First, in the context of the formation of contracts, a misrepresentation is a false statement of fact made by one party, which causes another party to enter into the contract, and which gives that latter party the right to set the contract aside. So, if you were spooked enough to ask whether the house was haunted, and if the sellers were skeptical enough to say that it wasn’t, and if a court were to find that it was in fact haunted, then you would be able to set the contract aside for misrepresentation.
Second, whilst there is no general duty of disclosure, particular duties of disclosure can – exceptionally – arise; in such cases, a material non-disclosure by one party, which causes another party to enter into the contract, gives that latter party the right to set the contract aside. So, even if you didn’t ask whether the house was haunted, but if a court were to find that it was, that the sellers knew about it, that they chose not to tell you about it, and that they should have done, then you would be able to set the contract aside for this material non-disclosure.
Of course, both of these hypotheticals turn on the fact that the court would find as a fact that the house was haunted. And no court would do that, would it?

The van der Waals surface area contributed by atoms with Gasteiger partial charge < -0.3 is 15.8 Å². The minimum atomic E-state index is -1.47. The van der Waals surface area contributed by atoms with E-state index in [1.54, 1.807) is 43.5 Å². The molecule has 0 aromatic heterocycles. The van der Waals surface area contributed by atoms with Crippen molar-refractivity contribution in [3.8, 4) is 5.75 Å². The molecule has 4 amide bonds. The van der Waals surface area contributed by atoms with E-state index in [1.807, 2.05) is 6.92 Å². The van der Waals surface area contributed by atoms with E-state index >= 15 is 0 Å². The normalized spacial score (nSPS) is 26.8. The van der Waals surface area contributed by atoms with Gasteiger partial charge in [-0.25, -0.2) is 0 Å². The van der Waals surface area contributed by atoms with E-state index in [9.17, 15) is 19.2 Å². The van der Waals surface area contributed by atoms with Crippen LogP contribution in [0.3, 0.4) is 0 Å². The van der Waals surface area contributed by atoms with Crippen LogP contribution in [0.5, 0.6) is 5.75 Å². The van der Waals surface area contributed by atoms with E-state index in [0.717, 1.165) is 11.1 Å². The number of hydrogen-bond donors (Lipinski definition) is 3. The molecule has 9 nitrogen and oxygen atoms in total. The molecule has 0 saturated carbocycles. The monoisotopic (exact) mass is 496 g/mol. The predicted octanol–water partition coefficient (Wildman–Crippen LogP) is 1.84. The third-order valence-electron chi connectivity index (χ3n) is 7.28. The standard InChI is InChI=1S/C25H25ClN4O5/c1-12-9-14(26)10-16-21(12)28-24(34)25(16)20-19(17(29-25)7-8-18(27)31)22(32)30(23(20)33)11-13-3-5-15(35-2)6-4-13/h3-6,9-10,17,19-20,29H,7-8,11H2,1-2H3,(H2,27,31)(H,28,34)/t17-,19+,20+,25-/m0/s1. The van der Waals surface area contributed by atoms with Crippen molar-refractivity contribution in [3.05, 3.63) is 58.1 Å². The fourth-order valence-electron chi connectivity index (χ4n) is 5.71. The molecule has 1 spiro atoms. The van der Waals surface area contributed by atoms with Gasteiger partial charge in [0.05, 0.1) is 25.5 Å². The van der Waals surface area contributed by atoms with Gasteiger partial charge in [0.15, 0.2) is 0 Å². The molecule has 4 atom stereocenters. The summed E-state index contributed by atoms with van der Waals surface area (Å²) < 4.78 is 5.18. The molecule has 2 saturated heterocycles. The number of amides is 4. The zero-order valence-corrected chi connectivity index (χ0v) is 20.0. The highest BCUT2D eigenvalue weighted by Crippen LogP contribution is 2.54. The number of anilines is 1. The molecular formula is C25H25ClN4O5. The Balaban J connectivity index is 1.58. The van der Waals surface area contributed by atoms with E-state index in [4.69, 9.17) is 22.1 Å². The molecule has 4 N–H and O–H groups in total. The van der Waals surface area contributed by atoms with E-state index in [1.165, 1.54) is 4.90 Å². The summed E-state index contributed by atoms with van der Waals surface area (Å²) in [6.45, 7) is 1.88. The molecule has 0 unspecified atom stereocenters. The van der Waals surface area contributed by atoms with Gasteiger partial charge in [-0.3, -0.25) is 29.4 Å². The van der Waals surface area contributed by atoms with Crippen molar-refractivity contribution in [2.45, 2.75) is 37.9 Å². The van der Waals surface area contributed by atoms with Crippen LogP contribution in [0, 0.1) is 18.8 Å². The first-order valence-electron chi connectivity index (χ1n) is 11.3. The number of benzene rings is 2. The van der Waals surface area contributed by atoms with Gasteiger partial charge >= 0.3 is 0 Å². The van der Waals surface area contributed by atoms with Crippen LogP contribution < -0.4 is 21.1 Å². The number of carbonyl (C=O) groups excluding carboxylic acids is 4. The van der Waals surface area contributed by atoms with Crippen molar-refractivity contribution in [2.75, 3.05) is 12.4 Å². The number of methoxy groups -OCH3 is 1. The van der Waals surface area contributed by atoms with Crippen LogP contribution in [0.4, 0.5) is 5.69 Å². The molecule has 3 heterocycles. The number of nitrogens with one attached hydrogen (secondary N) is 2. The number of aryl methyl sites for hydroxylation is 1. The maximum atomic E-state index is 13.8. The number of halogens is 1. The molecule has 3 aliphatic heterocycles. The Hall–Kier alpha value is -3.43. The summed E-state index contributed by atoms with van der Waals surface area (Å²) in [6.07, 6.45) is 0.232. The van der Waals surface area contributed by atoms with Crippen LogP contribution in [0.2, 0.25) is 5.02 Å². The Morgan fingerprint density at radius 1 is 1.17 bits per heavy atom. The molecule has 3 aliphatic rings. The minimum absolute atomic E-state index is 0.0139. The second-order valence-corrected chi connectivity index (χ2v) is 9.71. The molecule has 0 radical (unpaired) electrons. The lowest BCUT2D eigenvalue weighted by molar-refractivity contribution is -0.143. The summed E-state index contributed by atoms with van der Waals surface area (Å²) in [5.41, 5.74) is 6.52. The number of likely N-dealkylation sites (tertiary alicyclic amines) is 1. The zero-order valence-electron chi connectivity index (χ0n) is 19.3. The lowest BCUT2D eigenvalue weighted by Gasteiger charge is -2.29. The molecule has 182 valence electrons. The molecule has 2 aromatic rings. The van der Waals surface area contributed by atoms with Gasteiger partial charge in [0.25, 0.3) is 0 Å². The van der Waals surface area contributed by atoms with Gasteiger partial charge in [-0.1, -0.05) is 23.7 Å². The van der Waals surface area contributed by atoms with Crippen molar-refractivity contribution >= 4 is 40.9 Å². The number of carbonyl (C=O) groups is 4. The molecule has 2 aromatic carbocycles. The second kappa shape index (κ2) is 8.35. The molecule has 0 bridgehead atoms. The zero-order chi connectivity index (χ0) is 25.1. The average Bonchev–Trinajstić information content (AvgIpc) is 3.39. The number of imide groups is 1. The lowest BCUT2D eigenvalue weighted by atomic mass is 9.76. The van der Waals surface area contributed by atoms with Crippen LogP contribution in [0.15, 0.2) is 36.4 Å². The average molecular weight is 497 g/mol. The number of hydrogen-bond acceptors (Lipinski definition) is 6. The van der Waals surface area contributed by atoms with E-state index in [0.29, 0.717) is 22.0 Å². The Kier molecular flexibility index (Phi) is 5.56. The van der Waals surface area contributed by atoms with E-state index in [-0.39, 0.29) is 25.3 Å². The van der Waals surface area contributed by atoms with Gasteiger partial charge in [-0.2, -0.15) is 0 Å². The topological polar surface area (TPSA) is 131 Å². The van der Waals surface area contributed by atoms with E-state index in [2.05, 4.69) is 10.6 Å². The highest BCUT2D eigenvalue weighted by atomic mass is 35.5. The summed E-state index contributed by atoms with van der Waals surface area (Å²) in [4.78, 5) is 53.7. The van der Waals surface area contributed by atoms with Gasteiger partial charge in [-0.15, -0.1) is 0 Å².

Well, in Stambovsky v Ackley 572 NYS 2d 672 (NY App Div 1991) (blog post | ContractsProf Blog here and here | full text | the house | wikipedia), the New York Court of Appeals confirmed the orthodoxy that the doctrine of caveat emptor imposes no duty upon the vendor of property to disclose any information concerning the property; but it held that, by way of exception, a duty of disclosure could arise if there is some conduct on the part of the vendor which constitutes “active concealment”. Moreover, in an entertaining decision citing Hamlet and Ghostbusters (the movie and its theme song), the Court held that since the seller had deliberately fostered the public belief that her house was haunted, she was estopped from denying that it was, and it followed that
…. as a matter of law, the house is haunted.
The purchaser was not a local and was unaware of the house’s reputation, which the seller actively sought to conceal during the negotiations for the purchase and sale of the house:
It has been remarked that the occasional modern cases which permit a seller to take unfair advantage of a buyer’s ignorance so long as he is not actively misled are “singularly unappetizing” (Prosser, Torts § 106, at 696 [4th ed 1971] [[5th ed here]]). Where, as here, the seller not only takes unfair advantage of the buyer’s ignorance but has created and perpetuated a condition about which he is unlikely to even inquire, enforcement of the contract (in whole or in part) is offensive to the court’s sense of equity. Application of the remedy of rescission … is entirely appropriate to relieve the unwitting purchaser from the consequences of a most unnatural bargain.